Ruth Bader Ginsburg (RBG)- Harbinger of Gender Equality in The United States
Updated: Jan 18
"I ask no favour for my sex. All I ask of our brethren is that they take their feet off our necks"
For all those who don't know about Ruth Bader Ginsburg (RBG) - She has now become a beloved figure in American legal history. She is the Second woman Associate Justice at the Supreme Court of the US and had made remarkable accomplishments during her entire legal profession.
Brief History of RBG
Born in New York on March 15, 1933, RBG went to Cornell University and Harvard Law School before receiving her law degree from Columbia University. Following the law school, RBG took up her career into academics, before she joined High Court. She was teaching the civil Procedure Code for the students at Columbia University as well as Rutgers Law School. She was one of the few women who taught Civil procedure code, decades ago.
While studying her graduate degree at Cornell's, She was a member of Phi Beta Kappa (the oldest academic Honour society of the United States) and the highest-ranking female student in her graduating class. In 1956, she joined Harward Law school to pursue law, where she was one among the 9 women out of 500 men, who was admitted to Harvard. She was later transferred to Columbia law school, where she became the first woman to be 2 major law reviews; the Harvard Law Review and Columbia Law Review.
The Motivation behind her Legal Activism.
Every person would be encountering some events in their life which would further inspire them to strive against such an event, and eventually swear to struggle against such factors which caused them such obnoxious event. Here RBG had also witnessed the same, and the so-called 'factor' in her case was related to gender equality.
During the 1960's she encountered few difficulties to come up in her legal career, mainly due to her gender status. She was subsequently rejected by the Supreme Court Justice Felix Frankfurter, when she applied for the clerkship post, mainly due to her gender. Further in 1963, she was informed that she would get paid less than her male colleagues while assuming the position of professor at Rutgers Law school.
In 1961-1963, she had an opportunity to be in Sweden as an associate director of the Columbia Law School Project on International Procedure, where she was inspired by the concept of 'gender equality'.She was amused with the Swedens stance on Gender Equality, where 20-25 % of all law students there where women.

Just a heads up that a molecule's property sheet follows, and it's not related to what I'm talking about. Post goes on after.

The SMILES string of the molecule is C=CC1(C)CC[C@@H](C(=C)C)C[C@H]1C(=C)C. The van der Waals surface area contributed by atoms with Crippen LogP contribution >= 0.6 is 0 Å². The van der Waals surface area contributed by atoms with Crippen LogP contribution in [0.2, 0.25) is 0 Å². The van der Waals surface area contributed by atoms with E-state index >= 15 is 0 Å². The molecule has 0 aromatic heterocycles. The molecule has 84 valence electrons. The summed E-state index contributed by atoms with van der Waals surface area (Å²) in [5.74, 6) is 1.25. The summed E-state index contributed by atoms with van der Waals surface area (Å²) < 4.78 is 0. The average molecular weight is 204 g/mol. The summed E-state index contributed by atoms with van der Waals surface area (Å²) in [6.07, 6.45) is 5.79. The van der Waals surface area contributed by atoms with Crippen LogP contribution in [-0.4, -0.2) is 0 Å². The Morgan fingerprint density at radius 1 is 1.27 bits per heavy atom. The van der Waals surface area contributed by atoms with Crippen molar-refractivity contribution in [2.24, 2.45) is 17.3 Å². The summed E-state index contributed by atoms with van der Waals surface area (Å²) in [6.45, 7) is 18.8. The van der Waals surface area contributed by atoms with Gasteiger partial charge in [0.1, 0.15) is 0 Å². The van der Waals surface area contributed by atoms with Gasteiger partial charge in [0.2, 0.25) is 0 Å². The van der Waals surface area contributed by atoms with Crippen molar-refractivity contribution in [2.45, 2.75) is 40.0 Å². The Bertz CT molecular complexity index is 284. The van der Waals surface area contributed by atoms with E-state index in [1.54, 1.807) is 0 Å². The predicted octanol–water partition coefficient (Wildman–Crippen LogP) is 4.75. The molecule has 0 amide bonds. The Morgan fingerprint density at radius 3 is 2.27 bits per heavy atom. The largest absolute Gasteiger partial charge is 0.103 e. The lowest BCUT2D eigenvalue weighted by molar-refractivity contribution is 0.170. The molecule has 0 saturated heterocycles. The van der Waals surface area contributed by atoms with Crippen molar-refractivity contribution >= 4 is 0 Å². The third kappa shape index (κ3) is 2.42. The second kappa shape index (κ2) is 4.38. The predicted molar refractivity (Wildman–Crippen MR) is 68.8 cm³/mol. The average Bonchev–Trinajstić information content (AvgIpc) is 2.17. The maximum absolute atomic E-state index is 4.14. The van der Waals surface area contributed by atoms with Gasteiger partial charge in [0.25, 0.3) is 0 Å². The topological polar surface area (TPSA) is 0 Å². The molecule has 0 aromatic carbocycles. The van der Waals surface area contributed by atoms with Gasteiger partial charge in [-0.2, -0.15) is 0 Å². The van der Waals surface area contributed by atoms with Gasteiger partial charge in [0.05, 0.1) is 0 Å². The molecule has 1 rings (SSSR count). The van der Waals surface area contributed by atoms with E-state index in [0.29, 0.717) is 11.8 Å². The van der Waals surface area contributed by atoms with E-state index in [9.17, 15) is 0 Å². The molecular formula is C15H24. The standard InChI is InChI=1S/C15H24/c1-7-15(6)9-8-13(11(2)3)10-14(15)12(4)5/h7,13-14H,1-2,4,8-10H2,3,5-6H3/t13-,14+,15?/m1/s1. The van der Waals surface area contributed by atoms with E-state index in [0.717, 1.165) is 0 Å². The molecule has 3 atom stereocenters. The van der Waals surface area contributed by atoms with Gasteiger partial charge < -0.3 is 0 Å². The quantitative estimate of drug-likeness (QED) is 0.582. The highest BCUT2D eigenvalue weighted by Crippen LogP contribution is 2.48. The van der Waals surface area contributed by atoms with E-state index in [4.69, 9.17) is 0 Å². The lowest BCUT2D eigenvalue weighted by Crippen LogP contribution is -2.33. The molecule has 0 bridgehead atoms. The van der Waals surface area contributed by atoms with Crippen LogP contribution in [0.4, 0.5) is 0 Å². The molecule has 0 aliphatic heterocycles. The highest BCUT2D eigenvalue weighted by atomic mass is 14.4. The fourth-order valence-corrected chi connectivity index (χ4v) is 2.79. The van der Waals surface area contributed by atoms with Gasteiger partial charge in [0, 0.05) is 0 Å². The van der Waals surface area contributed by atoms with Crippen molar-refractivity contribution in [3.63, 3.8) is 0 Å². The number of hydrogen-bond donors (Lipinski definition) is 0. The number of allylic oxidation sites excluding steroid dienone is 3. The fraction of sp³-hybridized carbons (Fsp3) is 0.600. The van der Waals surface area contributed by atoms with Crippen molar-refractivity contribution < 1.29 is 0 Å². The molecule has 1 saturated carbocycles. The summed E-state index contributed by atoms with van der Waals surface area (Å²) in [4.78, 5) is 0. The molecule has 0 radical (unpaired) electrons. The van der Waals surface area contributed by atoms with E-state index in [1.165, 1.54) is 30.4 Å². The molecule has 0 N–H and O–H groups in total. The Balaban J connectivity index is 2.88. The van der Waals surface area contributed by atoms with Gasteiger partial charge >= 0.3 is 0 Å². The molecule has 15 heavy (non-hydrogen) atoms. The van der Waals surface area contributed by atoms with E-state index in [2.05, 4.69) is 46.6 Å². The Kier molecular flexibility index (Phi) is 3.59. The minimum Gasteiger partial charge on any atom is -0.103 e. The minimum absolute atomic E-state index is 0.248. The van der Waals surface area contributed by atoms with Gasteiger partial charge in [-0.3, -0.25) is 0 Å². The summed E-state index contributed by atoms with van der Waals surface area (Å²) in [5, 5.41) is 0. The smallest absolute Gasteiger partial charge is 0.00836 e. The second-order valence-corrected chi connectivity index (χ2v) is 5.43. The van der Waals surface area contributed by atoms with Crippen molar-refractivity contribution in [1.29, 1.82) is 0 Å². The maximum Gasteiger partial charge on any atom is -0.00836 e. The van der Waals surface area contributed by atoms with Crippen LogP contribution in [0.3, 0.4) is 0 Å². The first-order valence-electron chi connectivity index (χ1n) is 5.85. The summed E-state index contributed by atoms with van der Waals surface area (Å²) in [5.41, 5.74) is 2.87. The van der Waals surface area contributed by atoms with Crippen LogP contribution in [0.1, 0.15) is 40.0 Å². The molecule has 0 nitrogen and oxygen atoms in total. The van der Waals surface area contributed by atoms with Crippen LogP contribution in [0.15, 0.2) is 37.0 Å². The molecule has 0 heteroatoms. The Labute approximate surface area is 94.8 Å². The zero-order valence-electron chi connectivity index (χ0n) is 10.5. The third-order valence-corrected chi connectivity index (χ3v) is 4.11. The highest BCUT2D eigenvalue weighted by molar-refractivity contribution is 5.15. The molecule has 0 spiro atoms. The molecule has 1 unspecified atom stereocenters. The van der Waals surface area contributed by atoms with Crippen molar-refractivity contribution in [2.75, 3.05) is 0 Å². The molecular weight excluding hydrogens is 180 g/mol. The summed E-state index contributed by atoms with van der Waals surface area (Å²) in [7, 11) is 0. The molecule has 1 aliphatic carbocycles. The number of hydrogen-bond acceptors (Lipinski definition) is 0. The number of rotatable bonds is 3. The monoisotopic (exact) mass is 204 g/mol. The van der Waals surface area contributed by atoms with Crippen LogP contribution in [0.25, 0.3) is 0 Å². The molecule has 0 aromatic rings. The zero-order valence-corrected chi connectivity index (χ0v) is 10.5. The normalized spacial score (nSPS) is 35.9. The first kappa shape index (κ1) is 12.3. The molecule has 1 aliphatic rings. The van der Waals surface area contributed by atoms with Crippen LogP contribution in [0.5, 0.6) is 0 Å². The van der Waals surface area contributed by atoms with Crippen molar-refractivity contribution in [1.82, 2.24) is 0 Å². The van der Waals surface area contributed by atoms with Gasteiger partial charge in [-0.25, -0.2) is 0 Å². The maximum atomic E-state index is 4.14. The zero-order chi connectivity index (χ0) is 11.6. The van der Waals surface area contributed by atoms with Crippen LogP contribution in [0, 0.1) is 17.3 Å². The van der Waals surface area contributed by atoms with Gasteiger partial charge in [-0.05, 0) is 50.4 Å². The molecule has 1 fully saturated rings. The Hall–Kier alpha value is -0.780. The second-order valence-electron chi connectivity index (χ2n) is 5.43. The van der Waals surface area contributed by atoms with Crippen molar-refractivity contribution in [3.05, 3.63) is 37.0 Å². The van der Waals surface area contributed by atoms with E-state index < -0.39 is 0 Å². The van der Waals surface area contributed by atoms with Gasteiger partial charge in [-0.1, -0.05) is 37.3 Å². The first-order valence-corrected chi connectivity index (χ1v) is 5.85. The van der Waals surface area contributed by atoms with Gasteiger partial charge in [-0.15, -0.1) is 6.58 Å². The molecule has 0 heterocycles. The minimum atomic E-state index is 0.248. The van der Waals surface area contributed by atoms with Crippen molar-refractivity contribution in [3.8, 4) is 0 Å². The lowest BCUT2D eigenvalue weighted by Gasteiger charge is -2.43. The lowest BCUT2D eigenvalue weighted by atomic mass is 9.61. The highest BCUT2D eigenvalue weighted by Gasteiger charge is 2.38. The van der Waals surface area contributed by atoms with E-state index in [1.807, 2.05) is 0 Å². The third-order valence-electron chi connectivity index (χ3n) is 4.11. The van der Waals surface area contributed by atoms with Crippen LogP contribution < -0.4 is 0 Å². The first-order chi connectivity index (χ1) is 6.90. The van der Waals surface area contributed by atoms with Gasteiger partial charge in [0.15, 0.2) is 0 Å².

Legal Accomplishment and Further Progress.
In 1972, Ginsburg co-founded the Women's Rights Project at the American Civil Liberties Union (ACLU), and in 1973, she became the Project's general counsel. The Women's Rights Project and related ACLU projects participated in more than three hundred gender discrimination cases by 1974. As the director of the ACLU's Women's Rights Project, she argued six gender discrimination cases before the Supreme Court between 1973 and 1976, winning five.
In Reed .v. Reed, RBG volunteered to write in brief, for which the Supreme Court extended the protections of the Equal Protection Clause of the Fourteenth Amendment to women. In the United States v. Virginia, 518U.S. 515 (1996), which struck down the Virginia Military Institute's (VMI) male-only admissions policy as violating the Equal Protection Clause of the Fourteenth Amendment, RBG had authored courts opinion, while emphasizing on the '"exceedingly persuasive justification" to use a classification based on sex to be used by the government. She was appointed to the Supreme Court in 1993 by then US president Bill Clinton - becoming only the second woman ever to serve on the court. In 1997, she became the third woman to administer an inaugural oath of office, during the second inauguration of Bill Clinton.
RBG has also made her views on abortion rights and sexual equality, where she opined that its none of the government's decision to interfere with this particular right. she has even criticized the famous US abortion case Roe.v. Wade, calling such a decision as terminating a nascent democratic movement to liberalize abortion laws which might have built a more durable consensus in support of abortion rights.
RBG has also used the international treaties as the tool to strengthen the ties on gender equality and racial discrimination elimination, as she pointed out the same in Grutter v. Bollinger, 539 U.S. 306 (2003). She had also shown her support to the LGBTQ community, as she is believed to be the first Supreme Court justice to officiate at a same-sex wedding.
In 2018, RBG has also given full-fledged support to the #MeToo Movement, which encouraged the women worldwide to speak up their experiences related to sexual abuse and harassment. As part of the campaign, she had even narrated her experience at Cornell University, where one of her professors favoured to trade her exam answers, in exchange for sex. An Oscar-nominated documentary film and a Hollywood biographical movie, based on Sex, about her, was also released in the same year.
RBG was a Fierce Advocate for the women's rights, who constantly struggled against the question of gender equality. She was an Enthusiast who always raised the concern regarding gender equality, strengthening up her views supporting women, whenever her male counterparts flagged conservatism. Due to her remarkable contribution to the issues of women's rights, particularly on gender equality, had gained her fame and was subsequently nick-named as ' Notorious RBG'. Her contribution towards Gender equality should not go unnoticed and must also act as an inspiring factor to all those people who still struggle for gender equality, around the world.
ABOUT THE AUTHOR
Swathi. Ashok. Nair is currently Pursuing Law at School of Legal Studies, Cochin University of Science and Technology.
They can be contacted at firstname.lastname@example.org.
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